After a baby has died, different review and investigation processes may apply to understand everything possible about the cause of death. These FAQs aim to answer your questions about these processes.

Thinking about making a complaint or taking legal action

We are so sorry that you find yourself thinking about making a complaint following the death of your baby. The following information could help you decide what action to take, and tells you about organisations and services who can support you through this difficult time. 

In the first instance you should be told that the hospital will undertake a review into your baby’s deaths. The review should include your questions and concerns about your care that should then be addressed by the review team at the hospital. In some cases an independent body (such as the coroner or the Health Safety Investigation Branch in England) will conduct a separate investigation about what happened, but this is usually when a baby dies during labour at term (more than 37 weeks of pregnancy). You'll see more information about different review and investigation processes on our pages here.

If you want to make a complaint about any aspect of your care (including the review process itself) you can make complaints via the PALS (Patient Advisory Liaison) service where your baby was born (or died, if this is not the same hospital). Every Trust or Health Board has details of the PALS service on their website.

If you decide to explore legal action, we recommend that you contact the charity AvMA  (Action Against Medical Accidents)

AvMA provide help and advice via their helpline, can help you find a solicitor and can advise on compensation claims. Free, impartial advice from a trained solicitor is available, who can signpost you on to further services. AvMA produces self-help guides for parents seeking information and support. You can find them at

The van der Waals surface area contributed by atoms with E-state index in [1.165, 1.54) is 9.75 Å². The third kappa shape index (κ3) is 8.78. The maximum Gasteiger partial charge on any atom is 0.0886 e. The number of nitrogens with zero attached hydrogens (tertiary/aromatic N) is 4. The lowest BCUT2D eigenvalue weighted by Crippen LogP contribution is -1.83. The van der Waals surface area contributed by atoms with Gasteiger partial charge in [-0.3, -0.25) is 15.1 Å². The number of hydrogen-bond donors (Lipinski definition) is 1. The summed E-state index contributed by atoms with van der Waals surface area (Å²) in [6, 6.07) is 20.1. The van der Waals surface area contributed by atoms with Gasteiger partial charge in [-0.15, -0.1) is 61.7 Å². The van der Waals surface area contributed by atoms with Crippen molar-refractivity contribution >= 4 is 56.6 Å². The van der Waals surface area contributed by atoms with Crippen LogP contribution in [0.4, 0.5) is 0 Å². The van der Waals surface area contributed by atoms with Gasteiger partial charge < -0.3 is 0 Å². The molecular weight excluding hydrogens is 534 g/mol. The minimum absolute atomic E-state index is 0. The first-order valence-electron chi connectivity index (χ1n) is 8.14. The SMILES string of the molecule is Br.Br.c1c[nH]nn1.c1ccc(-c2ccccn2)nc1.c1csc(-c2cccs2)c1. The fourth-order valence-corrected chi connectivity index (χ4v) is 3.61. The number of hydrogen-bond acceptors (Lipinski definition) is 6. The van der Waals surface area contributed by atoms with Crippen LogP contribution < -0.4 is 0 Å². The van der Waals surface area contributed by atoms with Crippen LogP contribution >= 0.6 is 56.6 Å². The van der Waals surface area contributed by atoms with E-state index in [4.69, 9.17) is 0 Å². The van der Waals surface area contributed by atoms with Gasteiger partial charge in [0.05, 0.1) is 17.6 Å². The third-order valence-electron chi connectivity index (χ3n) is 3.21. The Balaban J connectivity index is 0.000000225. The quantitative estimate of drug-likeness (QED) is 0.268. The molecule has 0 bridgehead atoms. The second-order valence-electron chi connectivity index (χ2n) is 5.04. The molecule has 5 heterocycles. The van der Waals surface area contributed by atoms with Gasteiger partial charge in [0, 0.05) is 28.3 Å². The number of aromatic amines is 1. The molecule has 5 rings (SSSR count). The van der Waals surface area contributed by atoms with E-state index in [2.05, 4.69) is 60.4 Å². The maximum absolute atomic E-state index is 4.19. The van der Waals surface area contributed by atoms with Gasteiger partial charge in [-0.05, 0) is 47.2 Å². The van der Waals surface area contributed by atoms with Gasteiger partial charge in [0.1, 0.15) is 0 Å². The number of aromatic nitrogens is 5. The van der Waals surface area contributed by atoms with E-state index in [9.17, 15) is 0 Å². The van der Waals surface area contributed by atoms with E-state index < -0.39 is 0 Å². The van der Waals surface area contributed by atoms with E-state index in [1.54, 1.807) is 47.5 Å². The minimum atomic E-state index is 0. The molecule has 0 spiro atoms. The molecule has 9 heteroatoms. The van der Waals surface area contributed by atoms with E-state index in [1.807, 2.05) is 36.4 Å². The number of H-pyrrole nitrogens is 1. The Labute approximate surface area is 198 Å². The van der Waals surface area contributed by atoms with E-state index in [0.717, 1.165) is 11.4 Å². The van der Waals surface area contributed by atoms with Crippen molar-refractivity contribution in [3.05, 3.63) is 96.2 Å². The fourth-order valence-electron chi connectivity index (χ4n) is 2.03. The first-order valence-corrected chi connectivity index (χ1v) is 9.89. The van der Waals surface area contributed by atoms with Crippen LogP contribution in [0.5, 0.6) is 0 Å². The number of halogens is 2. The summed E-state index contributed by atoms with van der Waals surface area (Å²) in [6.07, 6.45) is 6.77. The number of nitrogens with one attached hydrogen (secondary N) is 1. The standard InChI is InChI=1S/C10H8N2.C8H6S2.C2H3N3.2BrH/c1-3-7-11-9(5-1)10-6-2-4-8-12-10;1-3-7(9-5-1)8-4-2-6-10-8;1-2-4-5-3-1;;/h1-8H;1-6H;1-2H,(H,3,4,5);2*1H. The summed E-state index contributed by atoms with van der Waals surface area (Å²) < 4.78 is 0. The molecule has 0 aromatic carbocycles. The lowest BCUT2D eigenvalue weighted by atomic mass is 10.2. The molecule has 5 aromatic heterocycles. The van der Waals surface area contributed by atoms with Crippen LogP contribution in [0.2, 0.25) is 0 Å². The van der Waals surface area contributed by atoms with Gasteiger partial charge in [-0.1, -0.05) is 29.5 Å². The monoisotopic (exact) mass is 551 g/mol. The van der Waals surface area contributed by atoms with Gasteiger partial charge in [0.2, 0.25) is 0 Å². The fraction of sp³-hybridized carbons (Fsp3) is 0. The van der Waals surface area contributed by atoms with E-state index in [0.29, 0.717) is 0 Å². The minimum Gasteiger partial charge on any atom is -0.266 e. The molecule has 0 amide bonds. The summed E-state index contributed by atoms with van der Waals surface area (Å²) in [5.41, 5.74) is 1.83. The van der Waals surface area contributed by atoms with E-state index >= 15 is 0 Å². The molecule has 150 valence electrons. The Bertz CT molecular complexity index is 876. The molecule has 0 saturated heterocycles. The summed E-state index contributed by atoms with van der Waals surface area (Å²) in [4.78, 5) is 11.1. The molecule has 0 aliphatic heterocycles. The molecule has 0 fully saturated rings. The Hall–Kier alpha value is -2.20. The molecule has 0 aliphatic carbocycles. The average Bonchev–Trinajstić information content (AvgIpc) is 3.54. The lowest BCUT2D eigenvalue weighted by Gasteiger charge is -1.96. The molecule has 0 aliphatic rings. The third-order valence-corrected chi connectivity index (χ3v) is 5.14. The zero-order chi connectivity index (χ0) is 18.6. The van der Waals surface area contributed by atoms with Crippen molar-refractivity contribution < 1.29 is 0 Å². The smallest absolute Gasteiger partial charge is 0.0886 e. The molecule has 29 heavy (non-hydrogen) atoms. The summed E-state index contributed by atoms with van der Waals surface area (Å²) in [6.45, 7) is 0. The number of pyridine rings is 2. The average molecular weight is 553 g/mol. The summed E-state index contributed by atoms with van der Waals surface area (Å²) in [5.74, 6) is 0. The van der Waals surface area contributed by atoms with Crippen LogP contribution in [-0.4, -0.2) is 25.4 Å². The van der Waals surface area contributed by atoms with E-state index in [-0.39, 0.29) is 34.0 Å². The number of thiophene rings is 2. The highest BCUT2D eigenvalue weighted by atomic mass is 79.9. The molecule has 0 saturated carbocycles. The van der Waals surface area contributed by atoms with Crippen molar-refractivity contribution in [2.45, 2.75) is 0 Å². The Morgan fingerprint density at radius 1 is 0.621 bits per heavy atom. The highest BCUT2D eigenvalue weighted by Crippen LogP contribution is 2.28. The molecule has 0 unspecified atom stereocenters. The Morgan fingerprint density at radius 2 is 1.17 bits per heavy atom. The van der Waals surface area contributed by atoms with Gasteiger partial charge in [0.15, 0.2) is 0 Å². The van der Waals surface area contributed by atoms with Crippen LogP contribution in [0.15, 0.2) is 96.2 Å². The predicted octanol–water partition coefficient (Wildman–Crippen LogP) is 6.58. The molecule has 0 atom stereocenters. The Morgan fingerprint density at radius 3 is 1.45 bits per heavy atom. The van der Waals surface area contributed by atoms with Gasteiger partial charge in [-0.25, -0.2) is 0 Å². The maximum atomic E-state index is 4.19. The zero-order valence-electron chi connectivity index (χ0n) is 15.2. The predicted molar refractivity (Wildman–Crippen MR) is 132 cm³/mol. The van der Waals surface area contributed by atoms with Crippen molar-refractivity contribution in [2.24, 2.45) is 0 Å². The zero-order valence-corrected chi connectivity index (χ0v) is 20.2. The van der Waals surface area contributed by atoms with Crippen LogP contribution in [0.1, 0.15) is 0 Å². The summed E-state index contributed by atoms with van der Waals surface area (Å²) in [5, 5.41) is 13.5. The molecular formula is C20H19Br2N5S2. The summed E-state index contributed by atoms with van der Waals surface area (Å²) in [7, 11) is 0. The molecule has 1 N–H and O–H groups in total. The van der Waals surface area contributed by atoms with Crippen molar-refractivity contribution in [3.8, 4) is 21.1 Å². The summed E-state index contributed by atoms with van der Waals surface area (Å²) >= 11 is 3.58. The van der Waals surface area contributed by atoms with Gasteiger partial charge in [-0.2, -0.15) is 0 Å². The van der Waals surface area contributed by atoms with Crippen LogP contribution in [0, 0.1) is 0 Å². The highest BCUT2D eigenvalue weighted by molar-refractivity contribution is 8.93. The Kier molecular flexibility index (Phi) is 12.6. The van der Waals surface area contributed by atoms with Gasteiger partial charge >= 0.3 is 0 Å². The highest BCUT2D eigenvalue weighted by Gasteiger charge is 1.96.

FAQs for families about review and investigation

A hospital-based review and the PMRT

What is a hospital-based review? 
A hospital-based review is part of standard NHS care. It is when a team of health care professionals at the hospital where your baby was born and/or died review the care mother and baby received to understand as much as possible about what happened and why your baby died.  They will use the Perinatal Mortality Review Tool (PMRT) to guide them in assessing your care against national and relevant local guidelines. This will help them reach a consensus on what happened in a review meeting, the results of which will be reported back to you.

What is the Perinatal Mortality Review Tool (PMRT) and how does it work? 
The PMRT is a framework for conducting a hospital review into a baby’s death to understand what happened and why the baby might have died. It is not the same as a post mortem

How does the PMRT work?
The on-line tool is designed to bring as much information about  you, your pregnancy, birth and any other information about your baby from medical notes into one place. Your care and your baby’s care is assessed against national and local hospital guidelines relevant to every aspect of your care, from your pregnancy booking right through to postnatal care. Once all the information (and any more they may have such as a post mortem) is put into the on-line tool a team of health professionals will use it to discuss your care at a hospital-based review meeting.

Why do hospitals do reviews of babies who die? 
Hospitals review the deaths of babies to understand more about why a baby died. A review will evaluate whether appropriate care was given to a pregnant woman and her family, in line with relevant national and local guidelines. It may be a review will find that good care was given; there are cases where a review may find care did not follow guidelines, and action needs to be taken to improve care for future families. It’s important to understand that a review is not the same as a post mortem, which is a clinical investigation to understand the  cause of death. Information from a post mortem, if there is one, may add to the review in understanding why a baby died.

Will my baby’s death definitely be reviewed by the PMRT team? 
A hospital-based PMRT review should be undertaken for all babies, weighing more than 500 grammes, whether they die during pregnancy or during their first four weeks of life. Babies who die later having received care in a neonatal care unit will also be reviewed using the PMRT. A baby's death that happened outside hospital will also be notified to the coroner/procurator fiscal (Scotland), who will open an investigation and possibly an inquest to understand the cause of death.

My baby died some time ago – will a hospital review have been done?
Some hospitals started using the PMRT to review deaths in early 2018 but it wasn’t used more widely until 2019. Even if the PMRT was not used, some kind of review should have taken place to understand as much as possible about your baby’s death. NHS Resolution in England has been encouraging hospitals to use the PMRT for all baby deaths specifically since December 2018.